Conclusions: Implementation of a CCG to standardize care for musculoskeletal infections can be sustained many years after implementation.
View Article and Find Full Text PDF

Download full-text PDF

Source
http://dx.doi.org/10.1542/hpeds.2020-0118DOI Listing
December 2020

Handshake antimicrobial stewardship as a model to recognize and prevent diagnostic errors.

Diagnosis (Berl) 2021 08 28;8(3):347-352. Epub 2020 Oct 28.

Division of Emergency Medicine, Department of Pediatrics, Children's Hospital Colorado, University of Colorado, Aurora, CO, USA.

Objectives: Few studies describe the impact of antimicrobial stewardship programs (ASPs) on recognizing and preventing diagnostic errors. Handshake stewardship (HS-ASP) is a novel ASP model that prospectively reviews hospital-wide antimicrobial usage with recommendations made in person to treatment teams. The purpose of this study was to determine if HS-ASP could identify and intervene on potential diagnostic errors for children hospitalized at a quaternary care children's hospital.

Methods: Previously self-identified "Great Catch" (GC) interventions by the Children's Hospital Colorado HS-ASP team from 10/2014 through 5/2018 were retrospectively reviewed. Each GC was categorized based on the types of recommendations from HS-ASP, including if any diagnostic recommendations were made to the treatment team. Each GC was independently scored using the "Safer Dx Instrument" to determine presence of diagnostic error based on a previously determined cut-off score of ≤1.50. Interrater reliability for the instrument was measured using a randomized subset of one third of GCs.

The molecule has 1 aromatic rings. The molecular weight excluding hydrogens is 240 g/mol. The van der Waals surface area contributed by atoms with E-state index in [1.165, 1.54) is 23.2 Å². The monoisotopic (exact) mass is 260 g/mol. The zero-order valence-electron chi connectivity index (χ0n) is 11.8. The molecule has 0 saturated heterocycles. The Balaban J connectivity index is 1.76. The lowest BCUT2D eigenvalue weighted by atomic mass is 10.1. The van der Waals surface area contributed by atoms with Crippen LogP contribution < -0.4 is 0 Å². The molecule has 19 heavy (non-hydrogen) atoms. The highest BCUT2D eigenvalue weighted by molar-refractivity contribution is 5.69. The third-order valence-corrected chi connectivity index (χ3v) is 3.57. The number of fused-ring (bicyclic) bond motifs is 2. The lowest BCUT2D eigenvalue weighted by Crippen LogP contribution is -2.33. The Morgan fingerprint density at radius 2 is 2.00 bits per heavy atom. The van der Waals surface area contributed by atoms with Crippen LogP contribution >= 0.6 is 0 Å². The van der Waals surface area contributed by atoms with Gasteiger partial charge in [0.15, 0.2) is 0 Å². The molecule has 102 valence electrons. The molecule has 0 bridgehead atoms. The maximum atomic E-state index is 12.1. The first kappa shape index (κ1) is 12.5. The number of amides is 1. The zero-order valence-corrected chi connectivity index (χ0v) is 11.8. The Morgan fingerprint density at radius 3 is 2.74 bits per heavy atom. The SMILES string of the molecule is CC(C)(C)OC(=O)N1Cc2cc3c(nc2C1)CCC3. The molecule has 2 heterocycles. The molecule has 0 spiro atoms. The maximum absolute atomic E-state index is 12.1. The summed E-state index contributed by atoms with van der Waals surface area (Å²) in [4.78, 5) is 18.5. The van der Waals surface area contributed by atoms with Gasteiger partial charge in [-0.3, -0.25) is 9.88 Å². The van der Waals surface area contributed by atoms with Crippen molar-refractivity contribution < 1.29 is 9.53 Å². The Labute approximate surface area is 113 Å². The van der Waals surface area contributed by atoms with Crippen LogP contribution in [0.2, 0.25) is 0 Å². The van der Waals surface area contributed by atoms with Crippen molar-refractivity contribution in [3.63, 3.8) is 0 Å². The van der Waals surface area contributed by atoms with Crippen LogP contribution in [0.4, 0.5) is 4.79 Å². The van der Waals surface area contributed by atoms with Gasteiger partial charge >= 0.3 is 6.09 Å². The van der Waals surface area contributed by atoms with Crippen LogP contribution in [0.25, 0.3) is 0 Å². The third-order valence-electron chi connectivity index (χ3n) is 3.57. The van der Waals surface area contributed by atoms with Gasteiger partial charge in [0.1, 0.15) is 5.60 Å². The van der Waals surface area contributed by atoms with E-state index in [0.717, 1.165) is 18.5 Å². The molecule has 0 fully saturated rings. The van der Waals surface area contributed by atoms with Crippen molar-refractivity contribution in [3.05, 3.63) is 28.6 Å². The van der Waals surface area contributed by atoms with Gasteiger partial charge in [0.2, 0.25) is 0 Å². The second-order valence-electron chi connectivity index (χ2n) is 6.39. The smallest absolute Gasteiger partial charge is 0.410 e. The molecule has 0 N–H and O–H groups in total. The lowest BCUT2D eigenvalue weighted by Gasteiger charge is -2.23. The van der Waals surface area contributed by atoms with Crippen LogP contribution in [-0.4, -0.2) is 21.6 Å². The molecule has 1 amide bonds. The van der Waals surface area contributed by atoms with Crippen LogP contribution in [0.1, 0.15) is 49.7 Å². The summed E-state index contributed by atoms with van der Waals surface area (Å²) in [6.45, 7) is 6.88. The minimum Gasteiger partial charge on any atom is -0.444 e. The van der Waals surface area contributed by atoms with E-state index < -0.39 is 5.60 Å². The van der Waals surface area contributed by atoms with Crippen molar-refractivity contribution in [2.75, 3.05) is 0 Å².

Results: During the study period, there were 162 GC interventions. Of these, 65 (40%) included diagnostic recommendations by HS-ASP and 19 (12%) had a Safer Dx Score of ≤1.50, (Κ=0.44; moderate agreement). Of those GCs associated with diagnostic errors, the HS-ASP team made a diagnostic recommendation to the primary treatment team 95% of the time.

Conclusions: Handshake stewardship has the potential to identify and intervene on diagnostic errors for hospitalized children.
View Article and Find Full Text PDF

Download full-text PDF

Source
http://dx.doi.org/10.1515/dx-2020-0032DOI Listing
August 2021

Multicenter Interim Guidance on Use of Antivirals for Children With Coronavirus Disease 2019/Severe Acute Respiratory Syndrome Coronavirus 2.

J Pediatric Infect Dis Soc 2021 Feb;10(1):34-48

Division of Infectious Diseases, Department of Pediatrics, Children's Hospital at Montefiore, New York, New York, USA.